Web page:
Here is a photo of the pedal-powered cinema in action. The viewers take it in turns to pedal the bike, which generates enough energy to power the film!

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Madeline Westwood, the director of the Great Apes Film initiative, who is partnering with the Gorilla Organization on this project, and Colin Tonks, the “wonder technician” and inventor of the cinema, came to Uganda from the UK to set this project running.

The first film showings were amazing – at one screening as many as 800 children came along to enjoy the Gorilla Organization’s film. And they were so excited – it was wonderful to see. The bike adds an extra element of audience participation to the screenings and children where queuing up to do some pedaling and power the film!

The children were amazed at what they saw. Some were so interested in the gorillas, and are now so desperate to protect them that they wanted us to make sure that their parents could watch the film too – I have no doubt that each and every one of them went home to tell their families about what they had seen. This is a huge step for gorilla conservation – the more local people who what to protect the gorillas, the more likely the gorillas are to survive long into the future.

As well as providing invaluable conservation education, the bikes provide an entirely clean source of power. No petrol is needed, no electricity is needed and as a result there is no negative environmental impact of showing these films.

Conservation education is now reaching remote communities, villages with no electricity and a whole host of others who have never before been able to see films or access this type of education – for this we are extremely proud.  In the three weeks that the project has been running 11,600 school children, 184 teachers, 110 soldiers and 46 park rangers, all living around the Ugandan gorilla habitats, have seen the films – wow!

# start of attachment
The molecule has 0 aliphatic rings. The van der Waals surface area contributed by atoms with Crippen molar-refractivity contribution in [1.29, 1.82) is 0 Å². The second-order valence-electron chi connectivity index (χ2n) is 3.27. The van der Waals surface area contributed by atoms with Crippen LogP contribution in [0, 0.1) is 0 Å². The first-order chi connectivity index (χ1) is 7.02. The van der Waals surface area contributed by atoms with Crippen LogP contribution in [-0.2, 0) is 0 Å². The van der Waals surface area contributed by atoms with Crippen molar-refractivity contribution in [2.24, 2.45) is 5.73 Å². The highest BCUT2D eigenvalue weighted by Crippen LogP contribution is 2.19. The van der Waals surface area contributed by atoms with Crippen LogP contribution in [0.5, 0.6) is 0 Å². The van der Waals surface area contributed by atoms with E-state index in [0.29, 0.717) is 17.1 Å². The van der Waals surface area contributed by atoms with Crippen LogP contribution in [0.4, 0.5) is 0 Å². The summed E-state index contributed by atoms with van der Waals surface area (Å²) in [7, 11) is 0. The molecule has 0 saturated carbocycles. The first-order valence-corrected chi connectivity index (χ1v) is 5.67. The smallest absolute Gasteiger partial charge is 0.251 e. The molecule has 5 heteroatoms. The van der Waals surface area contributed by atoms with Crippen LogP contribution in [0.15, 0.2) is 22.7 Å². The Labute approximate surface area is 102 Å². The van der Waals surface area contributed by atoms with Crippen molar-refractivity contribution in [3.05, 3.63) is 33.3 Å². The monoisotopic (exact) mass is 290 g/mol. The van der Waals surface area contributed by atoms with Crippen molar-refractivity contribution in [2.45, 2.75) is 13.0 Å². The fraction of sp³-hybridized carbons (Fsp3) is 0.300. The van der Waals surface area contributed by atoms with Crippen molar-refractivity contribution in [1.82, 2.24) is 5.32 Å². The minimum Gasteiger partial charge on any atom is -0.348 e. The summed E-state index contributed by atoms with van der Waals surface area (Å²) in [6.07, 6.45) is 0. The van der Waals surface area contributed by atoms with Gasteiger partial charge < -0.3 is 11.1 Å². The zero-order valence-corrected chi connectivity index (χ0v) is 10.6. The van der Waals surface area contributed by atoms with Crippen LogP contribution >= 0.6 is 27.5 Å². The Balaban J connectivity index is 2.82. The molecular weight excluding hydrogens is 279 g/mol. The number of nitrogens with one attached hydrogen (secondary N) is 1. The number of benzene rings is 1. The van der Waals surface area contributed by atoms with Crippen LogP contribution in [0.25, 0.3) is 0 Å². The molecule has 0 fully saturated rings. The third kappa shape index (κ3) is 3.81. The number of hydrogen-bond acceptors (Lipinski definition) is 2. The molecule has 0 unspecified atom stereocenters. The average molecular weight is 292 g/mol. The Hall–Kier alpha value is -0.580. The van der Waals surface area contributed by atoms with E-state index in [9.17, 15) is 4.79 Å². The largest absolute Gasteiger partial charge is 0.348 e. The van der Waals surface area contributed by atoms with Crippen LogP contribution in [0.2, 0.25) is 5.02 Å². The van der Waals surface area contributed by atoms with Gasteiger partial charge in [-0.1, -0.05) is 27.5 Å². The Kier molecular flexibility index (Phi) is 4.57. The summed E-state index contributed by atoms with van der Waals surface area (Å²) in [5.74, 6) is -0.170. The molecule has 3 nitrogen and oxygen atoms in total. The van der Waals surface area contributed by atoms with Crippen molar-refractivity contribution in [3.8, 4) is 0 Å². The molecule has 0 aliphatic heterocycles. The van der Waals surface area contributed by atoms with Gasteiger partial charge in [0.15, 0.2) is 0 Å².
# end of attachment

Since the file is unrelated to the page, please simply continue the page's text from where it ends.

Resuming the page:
Here is a photo of children transfixed by the film and the bike in motion!

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Ian Redmond concludes US lecture tour for YoG

Ian Redmond, Year of the Gorilla Ambassador, has concluded his US lecture and fundraising tour. He started out on the West Coast, speaking in San Francisco, San Diego and the LA area and finished with a press event at the German Embassy in Washington DC.Ian's LA Zoo talk, Photo by Laurel Colton

Redmond’s talk is built around the fact that large mammals like gorillas and elephants are keystone species in habitats that provide ecosystem services like fresh water and clean air for the whole planet. Gorillas fertilize and disperse seeds through their dung, which regenerates the forests. Saving the gorillas will help preserve these ecosystems that directly determine human survival.

He also talked about his own experiences working with gorillas in Africa, showing videos of gorillas in the wild and describing his recent fact-finding mission to the gorilla range states.

YoG Cake, LA Zoo. Photo by Tad Motoyama.

According to Redmond, by 2030, only 10 percent of gorilla habitat will remain free of human impacts. Gorilla populations have had some recovery successes, but their numbers continue to drastically decrease. As YoG Ambassador, Redmond travels the world, talking to politicians, NGOs and addressing the public to promote the conservation of gorillas and to gather funds for projects.

We thank all organisations and individuals who helped to make this tour happen, in LA (see below) and elsewhere!!

Los Angeles Zoo event planning committee. Photo by Tad Motoyama.

YoG Ambassador speaks at Cal State University Fullerton – VIDEO

Ian Redmond, a tropical field biologist and conservationist, spoke about the dangers of decreasing ape populations at a presentation hosted by the Department of Anthropology on Thursday. Several hundred students attended to hear Redmond speak about the importance of ape conservation and their impact on the world. Redmond’s presentation was titled, “Save the Gorillas to Save the World.”